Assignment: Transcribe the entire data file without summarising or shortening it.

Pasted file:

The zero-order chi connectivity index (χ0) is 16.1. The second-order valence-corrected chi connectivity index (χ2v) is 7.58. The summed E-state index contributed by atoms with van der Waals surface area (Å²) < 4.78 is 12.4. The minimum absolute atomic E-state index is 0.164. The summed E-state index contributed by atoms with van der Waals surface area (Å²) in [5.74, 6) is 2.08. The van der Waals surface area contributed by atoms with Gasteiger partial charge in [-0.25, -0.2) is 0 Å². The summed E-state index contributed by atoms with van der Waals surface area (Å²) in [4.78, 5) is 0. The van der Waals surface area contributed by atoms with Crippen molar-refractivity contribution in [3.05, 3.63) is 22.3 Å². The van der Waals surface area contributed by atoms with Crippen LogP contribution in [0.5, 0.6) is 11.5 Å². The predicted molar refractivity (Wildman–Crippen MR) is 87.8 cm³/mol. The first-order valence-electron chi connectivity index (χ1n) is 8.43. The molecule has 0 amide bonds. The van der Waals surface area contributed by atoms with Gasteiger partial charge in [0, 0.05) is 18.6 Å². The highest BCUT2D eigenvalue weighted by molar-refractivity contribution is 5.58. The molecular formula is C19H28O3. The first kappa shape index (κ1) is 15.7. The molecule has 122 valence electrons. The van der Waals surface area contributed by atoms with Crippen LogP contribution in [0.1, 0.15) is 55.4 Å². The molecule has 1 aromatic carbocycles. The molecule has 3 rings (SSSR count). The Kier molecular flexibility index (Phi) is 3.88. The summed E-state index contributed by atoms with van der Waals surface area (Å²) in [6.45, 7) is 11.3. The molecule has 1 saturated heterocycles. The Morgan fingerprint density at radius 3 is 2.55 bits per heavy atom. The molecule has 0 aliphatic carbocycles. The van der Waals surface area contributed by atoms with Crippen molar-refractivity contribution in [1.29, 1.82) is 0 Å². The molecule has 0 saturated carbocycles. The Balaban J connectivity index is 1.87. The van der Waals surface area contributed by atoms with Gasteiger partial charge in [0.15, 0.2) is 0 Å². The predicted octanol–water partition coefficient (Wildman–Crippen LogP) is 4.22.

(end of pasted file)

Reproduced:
The zero-order chi connectivity index (χ0) is 16.1. The second-order valence-corrected chi connectivity index (χ2v) is 7.58. The summed E-state index contributed by atoms with van der Waals surface area (Å²) < 4.78 is 12.4. The minimum absolute atomic E-state index is 0.164. The summed E-state index contributed by atoms with van der Waals surface area (Å²) in [5.74, 6) is 2.08. The van der Waals surface area contributed by atoms with Gasteiger partial charge in [-0.25, -0.2) is 0 Å². The summed E-state index contributed by atoms with van der Waals surface area (Å²) in [4.78, 5) is 0. The van der Waals surface area contributed by atoms with Crippen molar-refractivity contribution in [3.05, 3.63) is 22.3 Å². The van der Waals surface area contributed by atoms with Crippen LogP contribution in [0.5, 0.6) is 11.5 Å². The predicted molar refractivity (Wildman–Crippen MR) is 87.8 cm³/mol. The first-order valence-electron chi connectivity index (χ1n) is 8.43. The molecule has 0 amide bonds. The van der Waals surface area contributed by atoms with Gasteiger partial charge in [0, 0.05) is 18.6 Å². The highest BCUT2D eigenvalue weighted by molar-refractivity contribution is 5.58. The molecular formula is C19H28O3. The first kappa shape index (κ1) is 15.7. The molecule has 122 valence electrons. The van der Waals surface area contributed by atoms with Crippen LogP contribution in [0.1, 0.15) is 55.4 Å². The molecule has 1 aromatic carbocycles. The molecule has 3 rings (SSSR count). The Kier molecular flexibility index (Phi) is 3.88. The summed E-state index contributed by atoms with van der Waals surface area (Å²) in [6.45, 7) is 11.3. The molecule has 1 saturated heterocycles. The Morgan fingerprint density at radius 3 is 2.55 bits per heavy atom. The molecule has 0 aliphatic carbocycles. The van der Waals surface area contributed by atoms with Crippen molar-refractivity contribution in [1.29, 1.82) is 0 Å². The molecule has 0 saturated carbocycles. The Balaban J connectivity index is 1.87. The van der Waals surface area contributed by atoms with Gasteiger partial charge in [0.15, 0.2) is 0 Å². The predicted octanol–water partition coefficient (Wildman–Crippen LogP) is 4.22.